October 05, 2005

Ch. 18. Conclusion

"Shall a man go and hang himself because he belongs to the race of pygmies, and not be the biggest pygmy that he can? Let every one mind his own business, and endeavor to be what he was made."

"If a man does not keep pace with his companions, perhaps it is because he hears a different drummer."

Most of this section made me realize what a liberal Thoreau was. He is basically saying to be your own person, do what you want and do it well. "It's like that can't eat, can't sleep, reach for the stars, over the fence, world series kinda stuff." He's saying that people get so caught up on material and worldy things, they forget to stop and think about what is going on in their own mind. And to Thoreau, that was the biggest gift of all. To be able to look inside yourself, and be the person that you were made to be. It's ok to have big dreams, and it's ok to try and accomplish them. I think it's better to strive for the biggest dream and fail, then never to try at all, because that definetly won't get you anywhere.

Posted by ElizabethLudovici at 02:25 PM | Comments (0)

Ch. 13. House-Warming

"I withdrew yet father into my shell, and endeavored to keep a bright fire both within my house and within my breast. My employment out of doors now was to collect the dead wood in the forest, bringing it in my hands or on my shoulders, or sometimes trailing a dead pine tree under each arm to my shed."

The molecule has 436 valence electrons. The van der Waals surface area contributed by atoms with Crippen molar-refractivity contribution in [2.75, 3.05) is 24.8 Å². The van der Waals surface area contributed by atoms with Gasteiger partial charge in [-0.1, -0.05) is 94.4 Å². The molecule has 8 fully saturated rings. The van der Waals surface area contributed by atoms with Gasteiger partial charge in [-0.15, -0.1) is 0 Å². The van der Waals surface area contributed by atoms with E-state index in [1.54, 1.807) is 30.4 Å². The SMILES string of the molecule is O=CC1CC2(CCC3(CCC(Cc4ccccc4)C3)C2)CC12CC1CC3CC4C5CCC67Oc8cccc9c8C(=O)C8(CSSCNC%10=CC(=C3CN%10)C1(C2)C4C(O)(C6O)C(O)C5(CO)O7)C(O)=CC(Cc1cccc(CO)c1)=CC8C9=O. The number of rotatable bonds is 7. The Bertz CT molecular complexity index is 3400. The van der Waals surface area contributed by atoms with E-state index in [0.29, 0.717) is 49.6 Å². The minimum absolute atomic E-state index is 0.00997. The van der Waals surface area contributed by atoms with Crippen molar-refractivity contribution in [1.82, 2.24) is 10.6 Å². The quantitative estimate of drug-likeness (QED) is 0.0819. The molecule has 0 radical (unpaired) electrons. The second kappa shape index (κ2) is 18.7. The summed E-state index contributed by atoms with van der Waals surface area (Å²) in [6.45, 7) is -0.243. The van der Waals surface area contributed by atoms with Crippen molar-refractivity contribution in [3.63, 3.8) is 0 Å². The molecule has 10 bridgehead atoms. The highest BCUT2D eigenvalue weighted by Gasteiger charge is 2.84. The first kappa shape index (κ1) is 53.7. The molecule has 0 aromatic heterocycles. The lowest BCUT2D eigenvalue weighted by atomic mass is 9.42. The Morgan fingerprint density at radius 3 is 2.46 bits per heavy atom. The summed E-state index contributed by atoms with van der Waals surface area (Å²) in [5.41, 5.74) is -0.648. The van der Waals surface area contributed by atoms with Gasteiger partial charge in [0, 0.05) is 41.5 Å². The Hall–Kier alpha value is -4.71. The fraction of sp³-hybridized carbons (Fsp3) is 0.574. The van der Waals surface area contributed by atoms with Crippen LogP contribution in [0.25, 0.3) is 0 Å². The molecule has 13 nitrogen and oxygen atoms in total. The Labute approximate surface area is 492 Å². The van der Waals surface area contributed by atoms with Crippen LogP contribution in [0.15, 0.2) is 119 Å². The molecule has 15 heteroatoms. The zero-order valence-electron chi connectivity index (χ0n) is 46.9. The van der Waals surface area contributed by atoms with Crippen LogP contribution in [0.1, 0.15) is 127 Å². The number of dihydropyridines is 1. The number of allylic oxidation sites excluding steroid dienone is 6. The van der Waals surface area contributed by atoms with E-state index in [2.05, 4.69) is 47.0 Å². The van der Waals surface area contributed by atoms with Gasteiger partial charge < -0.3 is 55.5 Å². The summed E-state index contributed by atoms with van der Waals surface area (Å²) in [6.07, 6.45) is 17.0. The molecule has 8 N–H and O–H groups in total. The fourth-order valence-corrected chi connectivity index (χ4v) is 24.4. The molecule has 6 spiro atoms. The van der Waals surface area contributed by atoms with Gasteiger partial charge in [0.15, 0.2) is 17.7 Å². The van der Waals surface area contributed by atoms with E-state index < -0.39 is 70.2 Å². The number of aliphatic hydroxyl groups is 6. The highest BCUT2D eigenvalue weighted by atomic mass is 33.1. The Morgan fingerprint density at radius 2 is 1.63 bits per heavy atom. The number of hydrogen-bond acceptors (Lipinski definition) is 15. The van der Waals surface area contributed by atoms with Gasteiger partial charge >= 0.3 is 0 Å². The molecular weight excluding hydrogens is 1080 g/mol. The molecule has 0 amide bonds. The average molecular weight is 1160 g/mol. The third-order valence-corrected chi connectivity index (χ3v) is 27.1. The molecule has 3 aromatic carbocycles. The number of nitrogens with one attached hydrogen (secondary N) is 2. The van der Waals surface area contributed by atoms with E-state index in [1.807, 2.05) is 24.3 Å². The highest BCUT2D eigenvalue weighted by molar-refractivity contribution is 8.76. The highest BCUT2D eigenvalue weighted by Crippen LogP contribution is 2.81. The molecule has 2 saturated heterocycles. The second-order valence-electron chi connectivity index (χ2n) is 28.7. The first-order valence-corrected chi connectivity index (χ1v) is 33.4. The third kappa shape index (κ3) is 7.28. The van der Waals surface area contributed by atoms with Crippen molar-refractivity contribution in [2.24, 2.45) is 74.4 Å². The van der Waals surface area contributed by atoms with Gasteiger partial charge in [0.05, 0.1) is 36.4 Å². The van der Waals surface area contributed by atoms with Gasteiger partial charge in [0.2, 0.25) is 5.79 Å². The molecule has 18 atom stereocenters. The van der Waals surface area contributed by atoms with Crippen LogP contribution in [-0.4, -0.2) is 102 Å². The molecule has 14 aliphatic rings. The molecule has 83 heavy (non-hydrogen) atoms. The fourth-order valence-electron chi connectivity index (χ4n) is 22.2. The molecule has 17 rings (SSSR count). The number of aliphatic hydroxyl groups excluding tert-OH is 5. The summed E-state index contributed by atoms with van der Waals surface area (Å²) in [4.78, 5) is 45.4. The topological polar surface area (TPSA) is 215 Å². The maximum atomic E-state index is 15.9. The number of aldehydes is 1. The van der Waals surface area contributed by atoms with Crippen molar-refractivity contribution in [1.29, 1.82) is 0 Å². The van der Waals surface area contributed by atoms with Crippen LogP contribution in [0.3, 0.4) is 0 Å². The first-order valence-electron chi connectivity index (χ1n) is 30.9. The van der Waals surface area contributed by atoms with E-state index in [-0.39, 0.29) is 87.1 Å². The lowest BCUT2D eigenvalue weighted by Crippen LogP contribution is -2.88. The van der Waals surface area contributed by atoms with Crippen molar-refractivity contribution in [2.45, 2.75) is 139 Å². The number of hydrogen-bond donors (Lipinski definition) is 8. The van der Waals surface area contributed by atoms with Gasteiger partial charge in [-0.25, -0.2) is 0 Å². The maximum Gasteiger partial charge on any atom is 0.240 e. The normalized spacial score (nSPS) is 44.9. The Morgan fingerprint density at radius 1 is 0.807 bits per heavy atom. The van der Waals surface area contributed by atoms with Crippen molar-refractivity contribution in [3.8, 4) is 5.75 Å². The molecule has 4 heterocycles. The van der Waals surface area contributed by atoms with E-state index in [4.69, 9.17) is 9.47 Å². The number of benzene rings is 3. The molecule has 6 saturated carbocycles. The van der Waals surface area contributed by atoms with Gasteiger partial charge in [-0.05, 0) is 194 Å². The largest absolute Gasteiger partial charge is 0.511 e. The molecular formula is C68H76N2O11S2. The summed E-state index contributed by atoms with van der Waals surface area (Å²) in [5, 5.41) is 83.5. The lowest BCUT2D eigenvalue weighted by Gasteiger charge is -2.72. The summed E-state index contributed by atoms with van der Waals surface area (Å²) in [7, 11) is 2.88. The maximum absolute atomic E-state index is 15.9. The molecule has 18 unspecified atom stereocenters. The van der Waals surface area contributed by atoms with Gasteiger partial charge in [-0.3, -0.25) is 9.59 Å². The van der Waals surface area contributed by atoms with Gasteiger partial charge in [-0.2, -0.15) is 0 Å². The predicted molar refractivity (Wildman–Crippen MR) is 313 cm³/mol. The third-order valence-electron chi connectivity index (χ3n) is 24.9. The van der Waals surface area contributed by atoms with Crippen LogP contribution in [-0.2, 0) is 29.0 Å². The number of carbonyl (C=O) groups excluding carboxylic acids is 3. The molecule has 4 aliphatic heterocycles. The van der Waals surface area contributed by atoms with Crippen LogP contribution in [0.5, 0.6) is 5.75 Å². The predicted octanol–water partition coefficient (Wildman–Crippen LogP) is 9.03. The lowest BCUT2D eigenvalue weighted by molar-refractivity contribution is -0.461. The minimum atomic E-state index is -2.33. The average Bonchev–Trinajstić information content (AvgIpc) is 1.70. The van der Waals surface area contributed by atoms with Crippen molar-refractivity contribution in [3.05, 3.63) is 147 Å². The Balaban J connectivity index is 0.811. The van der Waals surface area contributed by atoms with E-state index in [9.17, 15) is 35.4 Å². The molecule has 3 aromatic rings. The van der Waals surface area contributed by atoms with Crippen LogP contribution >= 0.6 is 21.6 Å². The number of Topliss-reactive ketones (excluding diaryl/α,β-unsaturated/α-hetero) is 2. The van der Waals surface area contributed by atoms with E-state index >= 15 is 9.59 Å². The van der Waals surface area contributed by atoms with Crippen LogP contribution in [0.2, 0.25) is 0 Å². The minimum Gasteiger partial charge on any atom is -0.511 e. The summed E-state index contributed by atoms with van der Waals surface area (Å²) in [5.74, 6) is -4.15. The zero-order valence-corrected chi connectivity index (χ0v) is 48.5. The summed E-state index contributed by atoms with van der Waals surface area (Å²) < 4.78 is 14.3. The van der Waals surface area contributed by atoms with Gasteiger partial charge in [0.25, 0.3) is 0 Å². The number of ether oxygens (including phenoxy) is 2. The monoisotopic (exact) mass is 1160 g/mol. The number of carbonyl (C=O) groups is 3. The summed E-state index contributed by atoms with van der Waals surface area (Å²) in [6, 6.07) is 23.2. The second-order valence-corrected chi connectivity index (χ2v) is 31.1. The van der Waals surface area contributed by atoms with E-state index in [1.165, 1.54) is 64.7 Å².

This entire chapter was about him building a chimney and a fire. Fire in general has to be the greatest accomplishment anyone living in the wilderness can achieve. Only, this fire, symbolized his life in the woods. Steady, and undying. Something that only a person that lived as he did could understand. The structure of his chimney,I think means that he has beaten the odds, he is surviving winter, and he's loving it. He loves the simple things in life. His entire house was one room. And to some, that doesn't mean much, but to him, it was better then any palace money could afford. When he burned different types of wood, he generalized which woods burned for length, which for heat, and which for both. The fire is really inside him, never burning out completely, and leaving him with hope and warmth that there are better days for mankind to come.

Posted by ElizabethLudovici at 02:18 PM | Comments (2)